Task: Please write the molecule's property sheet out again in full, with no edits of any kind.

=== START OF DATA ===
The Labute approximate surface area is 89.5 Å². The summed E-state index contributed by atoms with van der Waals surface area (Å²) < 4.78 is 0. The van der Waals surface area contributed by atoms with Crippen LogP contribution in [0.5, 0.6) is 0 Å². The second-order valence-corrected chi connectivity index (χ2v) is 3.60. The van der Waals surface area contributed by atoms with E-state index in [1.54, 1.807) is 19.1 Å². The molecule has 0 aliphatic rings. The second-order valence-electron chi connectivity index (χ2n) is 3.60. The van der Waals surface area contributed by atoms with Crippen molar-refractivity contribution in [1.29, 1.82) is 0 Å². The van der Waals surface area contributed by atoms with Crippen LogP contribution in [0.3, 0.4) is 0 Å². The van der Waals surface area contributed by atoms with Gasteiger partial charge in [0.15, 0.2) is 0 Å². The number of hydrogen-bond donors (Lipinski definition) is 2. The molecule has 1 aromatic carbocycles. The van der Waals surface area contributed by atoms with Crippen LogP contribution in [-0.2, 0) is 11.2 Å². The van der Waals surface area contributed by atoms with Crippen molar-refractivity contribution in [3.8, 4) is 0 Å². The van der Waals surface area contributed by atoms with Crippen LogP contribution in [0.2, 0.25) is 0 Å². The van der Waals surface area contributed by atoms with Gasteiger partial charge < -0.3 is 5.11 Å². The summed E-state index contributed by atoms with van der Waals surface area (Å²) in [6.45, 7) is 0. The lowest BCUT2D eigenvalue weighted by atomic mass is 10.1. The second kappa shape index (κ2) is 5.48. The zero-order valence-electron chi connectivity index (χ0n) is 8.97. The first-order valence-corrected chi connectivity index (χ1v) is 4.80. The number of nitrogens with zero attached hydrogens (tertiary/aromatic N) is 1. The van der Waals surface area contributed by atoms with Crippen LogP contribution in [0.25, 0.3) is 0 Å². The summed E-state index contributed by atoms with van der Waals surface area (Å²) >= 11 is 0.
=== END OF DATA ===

The Labute approximate surface area is 89.5 Å². The summed E-state index contributed by atoms with van der Waals surface area (Å²) < 4.78 is 0. The van der Waals surface area contributed by atoms with Crippen LogP contribution in [0.5, 0.6) is 0 Å². The second-order valence-corrected chi connectivity index (χ2v) is 3.60. The van der Waals surface area contributed by atoms with E-state index in [1.54, 1.807) is 19.1 Å². The molecule has 0 aliphatic rings. The second-order valence-electron chi connectivity index (χ2n) is 3.60. The van der Waals surface area contributed by atoms with Crippen molar-refractivity contribution in [1.29, 1.82) is 0 Å². The van der Waals surface area contributed by atoms with Crippen LogP contribution in [0.3, 0.4) is 0 Å². The van der Waals surface area contributed by atoms with Gasteiger partial charge in [0.15, 0.2) is 0 Å². The number of hydrogen-bond donors (Lipinski definition) is 2. The molecule has 1 aromatic carbocycles. The van der Waals surface area contributed by atoms with Crippen LogP contribution in [-0.2, 0) is 11.2 Å². The van der Waals surface area contributed by atoms with Crippen molar-refractivity contribution in [3.8, 4) is 0 Å². The van der Waals surface area contributed by atoms with Crippen LogP contribution in [0.2, 0.25) is 0 Å². The van der Waals surface area contributed by atoms with Gasteiger partial charge < -0.3 is 5.11 Å². The summed E-state index contributed by atoms with van der Waals surface area (Å²) in [6.45, 7) is 0. The lowest BCUT2D eigenvalue weighted by atomic mass is 10.1. The second kappa shape index (κ2) is 5.48. The zero-order valence-electron chi connectivity index (χ0n) is 8.97. The first-order valence-corrected chi connectivity index (χ1v) is 4.80. The number of nitrogens with zero attached hydrogens (tertiary/aromatic N) is 1. The van der Waals surface area contributed by atoms with Crippen LogP contribution in [0.25, 0.3) is 0 Å². The summed E-state index contributed by atoms with van der Waals surface area (Å²) >= 11 is 0.